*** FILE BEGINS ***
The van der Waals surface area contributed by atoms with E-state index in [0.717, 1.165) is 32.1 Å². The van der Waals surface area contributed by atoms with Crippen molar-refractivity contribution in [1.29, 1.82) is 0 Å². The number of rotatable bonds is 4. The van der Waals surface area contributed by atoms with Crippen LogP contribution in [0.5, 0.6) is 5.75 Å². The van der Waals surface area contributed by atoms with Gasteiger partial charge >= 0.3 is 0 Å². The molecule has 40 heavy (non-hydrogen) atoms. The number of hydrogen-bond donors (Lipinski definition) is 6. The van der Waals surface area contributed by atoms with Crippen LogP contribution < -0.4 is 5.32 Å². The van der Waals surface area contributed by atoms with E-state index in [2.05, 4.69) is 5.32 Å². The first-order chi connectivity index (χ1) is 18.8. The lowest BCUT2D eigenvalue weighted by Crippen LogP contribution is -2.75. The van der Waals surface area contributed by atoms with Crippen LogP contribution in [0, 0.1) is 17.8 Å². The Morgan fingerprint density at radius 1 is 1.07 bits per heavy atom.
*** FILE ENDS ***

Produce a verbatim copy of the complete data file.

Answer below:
The van der Waals surface area contributed by atoms with E-state index in [0.717, 1.165) is 32.1 Å². The van der Waals surface area contributed by atoms with Crippen molar-refractivity contribution in [1.29, 1.82) is 0 Å². The number of rotatable bonds is 4. The van der Waals surface area contributed by atoms with Crippen LogP contribution in [0.5, 0.6) is 5.75 Å². The van der Waals surface area contributed by atoms with Gasteiger partial charge >= 0.3 is 0 Å². The molecule has 40 heavy (non-hydrogen) atoms. The number of hydrogen-bond donors (Lipinski definition) is 6. The van der Waals surface area contributed by atoms with Crippen LogP contribution < -0.4 is 5.32 Å². The van der Waals surface area contributed by atoms with E-state index in [2.05, 4.69) is 5.32 Å². The first-order chi connectivity index (χ1) is 18.8. The lowest BCUT2D eigenvalue weighted by Crippen LogP contribution is -2.75. The van der Waals surface area contributed by atoms with Crippen LogP contribution in [0, 0.1) is 17.8 Å². The Morgan fingerprint density at radius 1 is 1.07 bits per heavy atom.